Famous Women and Their Role During the Civil War

The Civil War was one of the worst wars in American history because it claimed so many lives, including soldiers, as well as civilians. This war was a turning point and the deciding factor that determined the union or division of the States. Our school’s textbooks sing the praises of some famous people who served in that war. Men, such as General Lee, General Grant, and Colonel Singleton, and women who nursed the wounded and sick, such as Clara Barton and Harriet Tubman was instrumental in helping Slaves make their way north through the Underground Railroad.

There are other equally famous women that you may not know much about who played an integral part during the Civil War. These courageous and resourceful women were spies, soldiers,humanitarian organizers, and smugglers.Some of these women were Belle Boyd, Sarah Edmonds, and Dorthea Dix.

Isabelle “Belle” Boyd was born to a very wealthy family in West Virginia. When the Union soldiers had come to her family’s estate, she used her wits and charm to obtain enemy information. Then, Belle transposed it into a secret code and had messages sent to General Stonewall Jackson, with whom her father was serving. When one of the soldiers insulted her mother, she shot him. On another occasion, Ms. Boyd hid in an upstairs closet in her aunt’s house. Union soldiers had made the residence their headquarters for a time. She rode her horse for 15 miles at night and took the information to a Confederate Colonel.The Union soldiers captured and jailed Belle for transporting the secret codes to the “enemy.”Ms. Boyd was a fearless young woman and was a great asset to the Confederate soldiers.

Sarah Edmonds was a Canadian who was a “runaway” because she did not approve of her pending arranged marriage. She disguised herself as a man and crossed the border into the US. Ms. Edmonds changed her name to Frank Thompson and sold books for a time before enlisting in the Union Army. At that time, the army did not require physical exams. Her identity was safe, at least for a while, since she had a deep voice and short hair. Although she was of small build, it was to her advantage that she had masculine mannerisms. Unfortunately, in 1963, Ms. Edmonds became very ill. Sarah did not want to be discovered, so she deserted the army. After many years had passed and she was a marriedwoman with her own family, the US government pardoned her for her desertion and gave her a pension.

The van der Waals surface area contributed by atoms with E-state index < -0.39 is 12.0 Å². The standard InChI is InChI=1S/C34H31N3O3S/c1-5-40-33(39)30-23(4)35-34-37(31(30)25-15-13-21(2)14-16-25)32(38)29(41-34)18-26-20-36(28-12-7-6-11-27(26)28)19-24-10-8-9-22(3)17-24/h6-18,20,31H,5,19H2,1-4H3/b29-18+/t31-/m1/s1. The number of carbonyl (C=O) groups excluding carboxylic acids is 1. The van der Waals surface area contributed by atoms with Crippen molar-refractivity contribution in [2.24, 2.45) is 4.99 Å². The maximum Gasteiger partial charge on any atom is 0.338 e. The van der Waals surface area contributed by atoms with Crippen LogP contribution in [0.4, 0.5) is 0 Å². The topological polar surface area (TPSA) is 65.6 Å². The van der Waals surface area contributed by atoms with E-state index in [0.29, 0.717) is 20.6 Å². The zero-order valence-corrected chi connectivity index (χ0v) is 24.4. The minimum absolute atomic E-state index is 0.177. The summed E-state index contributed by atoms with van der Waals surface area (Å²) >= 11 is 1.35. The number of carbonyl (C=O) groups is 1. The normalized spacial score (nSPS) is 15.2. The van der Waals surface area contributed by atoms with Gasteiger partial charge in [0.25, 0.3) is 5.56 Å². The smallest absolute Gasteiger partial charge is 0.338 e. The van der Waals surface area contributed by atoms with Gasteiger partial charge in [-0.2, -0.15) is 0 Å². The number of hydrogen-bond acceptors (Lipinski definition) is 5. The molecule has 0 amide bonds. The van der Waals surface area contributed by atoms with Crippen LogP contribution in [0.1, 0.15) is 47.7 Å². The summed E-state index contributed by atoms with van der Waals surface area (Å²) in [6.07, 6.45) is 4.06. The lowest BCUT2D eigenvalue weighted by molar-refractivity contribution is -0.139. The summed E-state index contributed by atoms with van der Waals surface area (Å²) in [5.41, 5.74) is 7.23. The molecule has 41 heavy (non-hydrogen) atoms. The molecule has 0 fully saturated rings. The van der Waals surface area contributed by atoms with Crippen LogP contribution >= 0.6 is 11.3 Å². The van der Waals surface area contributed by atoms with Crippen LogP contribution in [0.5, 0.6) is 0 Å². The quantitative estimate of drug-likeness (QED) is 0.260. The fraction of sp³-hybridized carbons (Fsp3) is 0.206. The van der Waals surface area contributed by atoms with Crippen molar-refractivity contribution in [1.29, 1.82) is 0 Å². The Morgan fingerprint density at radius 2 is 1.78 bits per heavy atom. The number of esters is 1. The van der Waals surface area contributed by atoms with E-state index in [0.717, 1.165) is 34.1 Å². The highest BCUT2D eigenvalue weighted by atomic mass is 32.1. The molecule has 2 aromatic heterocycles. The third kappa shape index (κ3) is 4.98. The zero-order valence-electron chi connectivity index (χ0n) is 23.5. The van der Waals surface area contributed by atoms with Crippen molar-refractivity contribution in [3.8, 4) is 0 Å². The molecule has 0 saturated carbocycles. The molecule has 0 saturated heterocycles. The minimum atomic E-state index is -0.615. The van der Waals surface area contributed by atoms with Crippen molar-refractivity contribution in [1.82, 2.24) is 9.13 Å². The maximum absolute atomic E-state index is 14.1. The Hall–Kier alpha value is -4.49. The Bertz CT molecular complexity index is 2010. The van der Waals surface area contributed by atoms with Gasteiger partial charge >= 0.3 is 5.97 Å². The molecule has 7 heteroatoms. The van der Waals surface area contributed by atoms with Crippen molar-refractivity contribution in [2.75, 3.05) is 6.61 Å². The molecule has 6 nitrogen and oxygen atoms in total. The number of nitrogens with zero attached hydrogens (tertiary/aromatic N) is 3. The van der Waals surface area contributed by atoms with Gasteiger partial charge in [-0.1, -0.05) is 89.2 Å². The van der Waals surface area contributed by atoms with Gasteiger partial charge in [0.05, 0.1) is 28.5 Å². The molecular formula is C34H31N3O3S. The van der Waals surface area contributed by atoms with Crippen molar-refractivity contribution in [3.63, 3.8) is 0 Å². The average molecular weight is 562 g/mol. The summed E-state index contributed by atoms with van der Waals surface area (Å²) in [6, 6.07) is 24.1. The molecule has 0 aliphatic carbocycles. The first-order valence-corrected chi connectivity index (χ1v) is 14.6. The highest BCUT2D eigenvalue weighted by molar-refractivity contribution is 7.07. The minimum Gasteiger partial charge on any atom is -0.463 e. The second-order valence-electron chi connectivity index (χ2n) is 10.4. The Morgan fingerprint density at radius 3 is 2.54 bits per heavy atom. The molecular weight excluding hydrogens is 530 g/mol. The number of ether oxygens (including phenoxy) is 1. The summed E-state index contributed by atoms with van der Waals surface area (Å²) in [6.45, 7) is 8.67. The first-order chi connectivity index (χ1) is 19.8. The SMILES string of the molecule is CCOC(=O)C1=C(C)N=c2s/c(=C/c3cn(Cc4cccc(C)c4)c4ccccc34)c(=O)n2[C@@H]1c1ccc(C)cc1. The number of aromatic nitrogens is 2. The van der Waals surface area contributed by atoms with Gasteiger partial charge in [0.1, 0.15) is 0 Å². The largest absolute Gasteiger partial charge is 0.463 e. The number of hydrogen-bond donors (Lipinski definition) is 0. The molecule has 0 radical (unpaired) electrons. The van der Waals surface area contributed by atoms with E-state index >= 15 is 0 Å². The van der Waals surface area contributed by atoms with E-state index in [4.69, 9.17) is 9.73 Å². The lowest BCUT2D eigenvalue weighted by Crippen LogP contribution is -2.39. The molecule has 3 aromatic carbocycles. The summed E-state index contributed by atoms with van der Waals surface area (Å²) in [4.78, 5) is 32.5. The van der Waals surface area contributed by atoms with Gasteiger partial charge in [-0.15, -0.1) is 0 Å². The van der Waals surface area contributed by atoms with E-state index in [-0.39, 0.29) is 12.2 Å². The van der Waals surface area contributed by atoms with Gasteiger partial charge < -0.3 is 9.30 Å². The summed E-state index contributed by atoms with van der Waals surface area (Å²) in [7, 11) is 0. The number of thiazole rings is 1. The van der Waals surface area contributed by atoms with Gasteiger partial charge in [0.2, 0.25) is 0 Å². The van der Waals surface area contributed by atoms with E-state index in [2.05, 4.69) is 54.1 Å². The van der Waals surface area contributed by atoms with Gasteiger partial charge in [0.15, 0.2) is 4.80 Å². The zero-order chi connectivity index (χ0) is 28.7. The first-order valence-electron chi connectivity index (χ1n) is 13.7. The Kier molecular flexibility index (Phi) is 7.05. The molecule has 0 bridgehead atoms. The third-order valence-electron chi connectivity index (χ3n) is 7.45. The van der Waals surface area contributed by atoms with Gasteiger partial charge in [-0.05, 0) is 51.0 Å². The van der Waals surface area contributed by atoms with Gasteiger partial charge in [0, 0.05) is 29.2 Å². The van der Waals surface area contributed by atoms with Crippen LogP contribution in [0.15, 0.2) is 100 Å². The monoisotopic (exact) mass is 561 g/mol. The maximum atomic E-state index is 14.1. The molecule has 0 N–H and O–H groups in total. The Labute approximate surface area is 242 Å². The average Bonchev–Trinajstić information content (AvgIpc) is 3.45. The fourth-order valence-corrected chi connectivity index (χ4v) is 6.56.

Dorthea Dix was a renowned nurse in her region for improving insane asylums. Soon, she took on the oversight and management of the war hospitals and infirmary camps. Ms. Dix was sixty years old when she witnessed the nurses tending the Union men in horrid conditions Dorthea was determined to provide much-needed assistance and guidance in their mission. She also took it upon herself and toured the North learning that the hospitals were in grave disrepair, were understaffed, and lacked necessary supplies. As soon as she discovered these deplorable conditions, she spoke to the surgeon general directly.Dorthea also implemented better meal preparations through food drives, for the wounded that were in the nurses’ care. Ms. Dix took caring for the soldiers seriously and immediately dischargedany doctor who was drunk while on duty, as well as having them court-martialed. She was a dedicated and genuine woman who frequently was found sleeping on the floor of her home because she gave her bed and other rooms to the nurses. Once the Civil War ended, she began caring for the mentally challenged once again.

Some other famous women who served both sides of the Civil War include Mrs. Mary Todd Lincoln, a humanitarian for equality, Loreta Velazquez who was a Confederate soldier and fought in the Battle of Shiloh in 1862 and Mary Frances Battle, who was also a Confederate spy and smuggler. If you would like additional information about these and other brave women during the Civil War, please see the following websites, History.com and the Middle Tennessee State University website.